Skip to content
Logo of the University of Glasgow Logo of Glasgow Polyomics

Applications of Proteomics

Diagram showing a sample 3D model of a protein structure

Proteomic technologies enable the identification or characterization of proteins in a biological system. Mass spectrometry is employed to determine the mass and sequence of proteins or peptides, with sufficient accuracy to permit matching to genome datasets. Proteomics can be exploited to describe the composition of the biological system of interest. With appropriate experimental design, proteomic approaches can report on the relative abundance of proteins under different conditions, such as health and disease.

Protein or peptide separation is generally a key initial step in proteomics, enabling the components of the protein mixture to be fractionated prior to mass spectrometry. Proteins and peptides can be separated by gel electrophoresis and chromatography, respectively, and combinations of these approaches can be exploited for high resolution separation.

Our Expertise

Photograph of the Elite Orbitrap used in the proteomics facility unit within Glasgow Polyomics

Protein identification:

  • Identification of simple protein mixtures by LC–MS/MS
  • GeLC-MS/MS
  • Complex characterization by LC-MS/MS.
  • Characterisation of modified peptides (eg phosphoproteomics)

Comparative proteomic analysis:

  • Differential labeling with stable isotope tags (eg TMT, iTRAQ)
  • Differential metabolic labeling (SILAC).

More specialized analyses are available on request.

FAQ Sheet

Preparing SamplesSending SamplesAnalysing SamplesOther

What sample volumes are required?

We can successfully analyse less than 1pM (50ng of a 50kDa protein), but success is more likely with more protein. Coomassie-stained spots/bands will contain sufficient protein, faint Sypro stained or silver stained spots/bands may not. Silver staining is not optimal since proteins are covalently modified – a MS compatible silver stain protocol must be used, and this reduces sensitivity. Non-covalent protein stains are preferred.

Should I be concerned about the purity of samples?

Tandem MS can identify multiple mixed proteins, but does not report relative abundance. Thus it is preferable to work with well isolated spots/bands. Gel cutting should be performed accurately, so that only the stained spot or band is excised.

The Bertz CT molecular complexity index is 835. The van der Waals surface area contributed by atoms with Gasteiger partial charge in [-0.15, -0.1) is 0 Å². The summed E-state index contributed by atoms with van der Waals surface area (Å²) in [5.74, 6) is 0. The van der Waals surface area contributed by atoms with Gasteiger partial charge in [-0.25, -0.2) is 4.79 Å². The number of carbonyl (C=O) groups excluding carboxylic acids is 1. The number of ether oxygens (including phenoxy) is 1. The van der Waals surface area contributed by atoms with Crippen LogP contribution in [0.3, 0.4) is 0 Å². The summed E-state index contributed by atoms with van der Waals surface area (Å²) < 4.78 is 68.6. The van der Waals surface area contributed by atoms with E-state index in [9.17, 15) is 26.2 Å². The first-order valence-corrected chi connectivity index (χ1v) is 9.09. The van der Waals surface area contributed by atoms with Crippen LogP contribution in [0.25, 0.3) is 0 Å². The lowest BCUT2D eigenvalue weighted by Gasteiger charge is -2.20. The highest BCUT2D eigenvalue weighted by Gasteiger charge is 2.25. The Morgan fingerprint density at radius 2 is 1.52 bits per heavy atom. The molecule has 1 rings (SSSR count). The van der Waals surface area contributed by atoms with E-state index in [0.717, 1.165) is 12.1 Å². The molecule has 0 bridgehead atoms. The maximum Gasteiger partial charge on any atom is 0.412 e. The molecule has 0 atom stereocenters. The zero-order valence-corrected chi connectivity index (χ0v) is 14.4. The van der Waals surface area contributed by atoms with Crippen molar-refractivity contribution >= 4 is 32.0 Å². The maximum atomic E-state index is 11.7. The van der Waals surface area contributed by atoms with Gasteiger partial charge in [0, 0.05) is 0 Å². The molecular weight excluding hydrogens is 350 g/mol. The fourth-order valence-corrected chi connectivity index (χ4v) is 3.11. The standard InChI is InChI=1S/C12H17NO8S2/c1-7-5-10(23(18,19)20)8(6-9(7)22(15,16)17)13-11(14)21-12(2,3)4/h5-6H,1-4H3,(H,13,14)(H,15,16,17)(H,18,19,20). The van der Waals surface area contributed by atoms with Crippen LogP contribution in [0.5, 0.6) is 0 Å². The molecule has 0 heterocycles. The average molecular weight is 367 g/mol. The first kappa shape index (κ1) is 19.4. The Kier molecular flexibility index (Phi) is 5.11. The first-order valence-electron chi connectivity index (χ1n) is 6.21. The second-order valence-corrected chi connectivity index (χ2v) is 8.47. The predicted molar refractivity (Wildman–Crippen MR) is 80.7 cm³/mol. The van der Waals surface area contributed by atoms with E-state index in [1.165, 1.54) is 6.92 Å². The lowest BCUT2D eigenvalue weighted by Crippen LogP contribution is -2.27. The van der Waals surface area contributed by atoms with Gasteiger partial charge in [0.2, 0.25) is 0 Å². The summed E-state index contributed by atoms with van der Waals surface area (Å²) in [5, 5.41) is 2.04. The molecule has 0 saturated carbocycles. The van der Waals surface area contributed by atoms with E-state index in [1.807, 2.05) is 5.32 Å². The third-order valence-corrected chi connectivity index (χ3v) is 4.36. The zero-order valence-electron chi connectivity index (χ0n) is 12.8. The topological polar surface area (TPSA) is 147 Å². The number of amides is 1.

What can I do to avoid introducing contamination into samples?

Contaminating proteins, particularly human keratin, can confuse or confound the analysis. It is important to take precautions to avoid keratin contamination. Gloves should be worn for all procedures and all equipment should be clean. It is often helpful to use commercial gels and reagents.

What information do you require about the provenance of the samples?

We are better able to obtain an unambiguous protein identification if we know the species of origin and any relevant details about how the sample was prepared (any known or suspected post-translational modifications, was the sample from a 2D gel, an SDS-PAGE gel, was the sample artificially modified by alkylation etc.).

What information should I provide with my samples?

We kindly ask that the sample identification codes be sent along with the samples in Microsoft Excel® table using the sample submission form. Please include one printed list with the samples and also e-mail the file to our Executive Assistant at gp-metabolomics@glasgow.ac.uk. In the table please include a unique code for each sample, as well as their position in the box or plate. We will run a batch of samples only if the samples and the sample list are matched. Please label all sample vials or plates clearly, using indelible ink.

How should I supply the samples?

Gel slices should be supplied in large (1.7mL) snap-cap microcentrifuge tubes, hydrated but without free liquid. Gel slices can be sent at ambient temperature but may be more stable when frozen. Proteins in solution should be sent in screw-capped tubes, to avoid leakage during transit, and shipped on dry ice.